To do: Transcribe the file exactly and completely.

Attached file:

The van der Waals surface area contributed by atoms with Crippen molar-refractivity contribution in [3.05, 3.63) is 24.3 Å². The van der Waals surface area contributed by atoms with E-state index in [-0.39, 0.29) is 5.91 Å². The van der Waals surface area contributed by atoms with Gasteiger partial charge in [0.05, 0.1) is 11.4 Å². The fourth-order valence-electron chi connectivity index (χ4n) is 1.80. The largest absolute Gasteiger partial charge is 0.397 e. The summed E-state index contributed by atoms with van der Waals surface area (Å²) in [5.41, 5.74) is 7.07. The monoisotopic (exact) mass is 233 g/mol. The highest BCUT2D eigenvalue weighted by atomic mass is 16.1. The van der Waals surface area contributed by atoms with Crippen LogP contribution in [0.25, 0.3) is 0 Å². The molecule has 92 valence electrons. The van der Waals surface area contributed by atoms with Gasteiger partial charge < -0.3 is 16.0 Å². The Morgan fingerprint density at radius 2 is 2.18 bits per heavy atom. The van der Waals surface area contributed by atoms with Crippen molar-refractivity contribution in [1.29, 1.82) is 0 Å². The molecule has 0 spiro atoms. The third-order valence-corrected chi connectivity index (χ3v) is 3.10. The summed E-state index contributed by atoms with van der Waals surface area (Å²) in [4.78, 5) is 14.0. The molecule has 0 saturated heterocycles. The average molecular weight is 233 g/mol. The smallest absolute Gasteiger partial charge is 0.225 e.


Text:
The van der Waals surface area contributed by atoms with Crippen molar-refractivity contribution in [3.05, 3.63) is 24.3 Å². The van der Waals surface area contributed by atoms with E-state index in [-0.39, 0.29) is 5.91 Å². The van der Waals surface area contributed by atoms with Gasteiger partial charge in [0.05, 0.1) is 11.4 Å². The fourth-order valence-electron chi connectivity index (χ4n) is 1.80. The largest absolute Gasteiger partial charge is 0.397 e. The summed E-state index contributed by atoms with van der Waals surface area (Å²) in [5.41, 5.74) is 7.07. The monoisotopic (exact) mass is 233 g/mol. The highest BCUT2D eigenvalue weighted by atomic mass is 16.1. The van der Waals surface area contributed by atoms with Crippen LogP contribution in [0.25, 0.3) is 0 Å². The molecule has 92 valence electrons. The van der Waals surface area contributed by atoms with Gasteiger partial charge < -0.3 is 16.0 Å². The Morgan fingerprint density at radius 2 is 2.18 bits per heavy atom. The van der Waals surface area contributed by atoms with Crippen molar-refractivity contribution in [1.29, 1.82) is 0 Å². The molecule has 0 spiro atoms. The third-order valence-corrected chi connectivity index (χ3v) is 3.10. The summed E-state index contributed by atoms with van der Waals surface area (Å²) in [4.78, 5) is 14.0. The molecule has 0 saturated heterocycles. The average molecular weight is 233 g/mol. The smallest absolute Gasteiger partial charge is 0.225 e.